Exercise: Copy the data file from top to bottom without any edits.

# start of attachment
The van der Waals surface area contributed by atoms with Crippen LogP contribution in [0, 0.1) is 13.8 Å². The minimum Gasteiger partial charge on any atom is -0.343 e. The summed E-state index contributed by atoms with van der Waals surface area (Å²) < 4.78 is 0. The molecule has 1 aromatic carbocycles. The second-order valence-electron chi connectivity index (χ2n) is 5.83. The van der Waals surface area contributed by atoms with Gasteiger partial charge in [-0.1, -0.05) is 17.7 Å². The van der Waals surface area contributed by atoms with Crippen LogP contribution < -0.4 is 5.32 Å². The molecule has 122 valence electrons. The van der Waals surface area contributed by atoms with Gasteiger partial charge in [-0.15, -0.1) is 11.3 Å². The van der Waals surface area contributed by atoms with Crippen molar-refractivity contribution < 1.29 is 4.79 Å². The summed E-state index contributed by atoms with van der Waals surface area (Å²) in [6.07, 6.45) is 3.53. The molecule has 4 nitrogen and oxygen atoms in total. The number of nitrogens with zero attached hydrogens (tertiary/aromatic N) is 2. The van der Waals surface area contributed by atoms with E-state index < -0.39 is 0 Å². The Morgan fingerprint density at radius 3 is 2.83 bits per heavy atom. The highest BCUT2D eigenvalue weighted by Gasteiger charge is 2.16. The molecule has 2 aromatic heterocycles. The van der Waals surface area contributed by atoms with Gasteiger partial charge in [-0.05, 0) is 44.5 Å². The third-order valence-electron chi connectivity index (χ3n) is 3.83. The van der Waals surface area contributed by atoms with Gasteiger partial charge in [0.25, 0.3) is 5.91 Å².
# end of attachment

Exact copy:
The van der Waals surface area contributed by atoms with Crippen LogP contribution in [0, 0.1) is 13.8 Å². The minimum Gasteiger partial charge on any atom is -0.343 e. The summed E-state index contributed by atoms with van der Waals surface area (Å²) < 4.78 is 0. The molecule has 1 aromatic carbocycles. The second-order valence-electron chi connectivity index (χ2n) is 5.83. The van der Waals surface area contributed by atoms with Gasteiger partial charge in [-0.1, -0.05) is 17.7 Å². The van der Waals surface area contributed by atoms with Crippen LogP contribution < -0.4 is 5.32 Å². The molecule has 122 valence electrons. The van der Waals surface area contributed by atoms with Gasteiger partial charge in [-0.15, -0.1) is 11.3 Å². The van der Waals surface area contributed by atoms with Crippen molar-refractivity contribution < 1.29 is 4.79 Å². The summed E-state index contributed by atoms with van der Waals surface area (Å²) in [6.07, 6.45) is 3.53. The molecule has 4 nitrogen and oxygen atoms in total. The number of nitrogens with zero attached hydrogens (tertiary/aromatic N) is 2. The van der Waals surface area contributed by atoms with E-state index < -0.39 is 0 Å². The Morgan fingerprint density at radius 3 is 2.83 bits per heavy atom. The highest BCUT2D eigenvalue weighted by Gasteiger charge is 2.16. The molecule has 2 aromatic heterocycles. The van der Waals surface area contributed by atoms with Gasteiger partial charge in [-0.05, 0) is 44.5 Å². The third-order valence-electron chi connectivity index (χ3n) is 3.83. The van der Waals surface area contributed by atoms with Gasteiger partial charge in [0.25, 0.3) is 5.91 Å².